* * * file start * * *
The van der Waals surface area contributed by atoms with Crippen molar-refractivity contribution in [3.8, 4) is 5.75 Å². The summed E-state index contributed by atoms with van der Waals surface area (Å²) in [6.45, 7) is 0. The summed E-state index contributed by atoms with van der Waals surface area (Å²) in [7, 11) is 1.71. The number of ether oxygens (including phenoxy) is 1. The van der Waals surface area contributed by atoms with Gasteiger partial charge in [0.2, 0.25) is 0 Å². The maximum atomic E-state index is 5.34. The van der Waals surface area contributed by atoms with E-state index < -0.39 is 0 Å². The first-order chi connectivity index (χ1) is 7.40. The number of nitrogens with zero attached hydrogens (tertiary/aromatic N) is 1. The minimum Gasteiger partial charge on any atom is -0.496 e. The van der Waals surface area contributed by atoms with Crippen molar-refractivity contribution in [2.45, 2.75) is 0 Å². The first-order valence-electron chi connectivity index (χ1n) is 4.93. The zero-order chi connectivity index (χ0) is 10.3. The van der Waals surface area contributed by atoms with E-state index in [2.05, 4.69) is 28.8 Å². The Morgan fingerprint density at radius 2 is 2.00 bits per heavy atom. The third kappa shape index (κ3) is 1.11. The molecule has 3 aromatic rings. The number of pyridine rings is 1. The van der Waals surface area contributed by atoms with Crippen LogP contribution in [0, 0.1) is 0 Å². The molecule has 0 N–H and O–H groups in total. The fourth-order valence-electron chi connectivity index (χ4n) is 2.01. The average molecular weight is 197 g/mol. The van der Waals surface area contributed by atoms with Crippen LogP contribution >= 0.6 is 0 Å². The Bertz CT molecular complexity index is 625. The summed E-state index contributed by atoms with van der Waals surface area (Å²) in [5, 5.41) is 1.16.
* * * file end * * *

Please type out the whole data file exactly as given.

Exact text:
The van der Waals surface area contributed by atoms with Crippen molar-refractivity contribution in [3.8, 4) is 5.75 Å². The summed E-state index contributed by atoms with van der Waals surface area (Å²) in [6.45, 7) is 0. The summed E-state index contributed by atoms with van der Waals surface area (Å²) in [7, 11) is 1.71. The number of ether oxygens (including phenoxy) is 1. The van der Waals surface area contributed by atoms with Gasteiger partial charge in [0.2, 0.25) is 0 Å². The maximum atomic E-state index is 5.34. The van der Waals surface area contributed by atoms with E-state index < -0.39 is 0 Å². The first-order chi connectivity index (χ1) is 7.40. The number of nitrogens with zero attached hydrogens (tertiary/aromatic N) is 1. The minimum Gasteiger partial charge on any atom is -0.496 e. The van der Waals surface area contributed by atoms with Crippen molar-refractivity contribution in [2.45, 2.75) is 0 Å². The first-order valence-electron chi connectivity index (χ1n) is 4.93. The zero-order chi connectivity index (χ0) is 10.3. The van der Waals surface area contributed by atoms with E-state index in [2.05, 4.69) is 28.8 Å². The Morgan fingerprint density at radius 2 is 2.00 bits per heavy atom. The third kappa shape index (κ3) is 1.11. The molecule has 3 aromatic rings. The number of pyridine rings is 1. The van der Waals surface area contributed by atoms with Crippen LogP contribution in [0, 0.1) is 0 Å². The molecule has 0 N–H and O–H groups in total. The fourth-order valence-electron chi connectivity index (χ4n) is 2.01. The average molecular weight is 197 g/mol. The van der Waals surface area contributed by atoms with Crippen LogP contribution >= 0.6 is 0 Å². The Bertz CT molecular complexity index is 625. The summed E-state index contributed by atoms with van der Waals surface area (Å²) in [5, 5.41) is 1.16.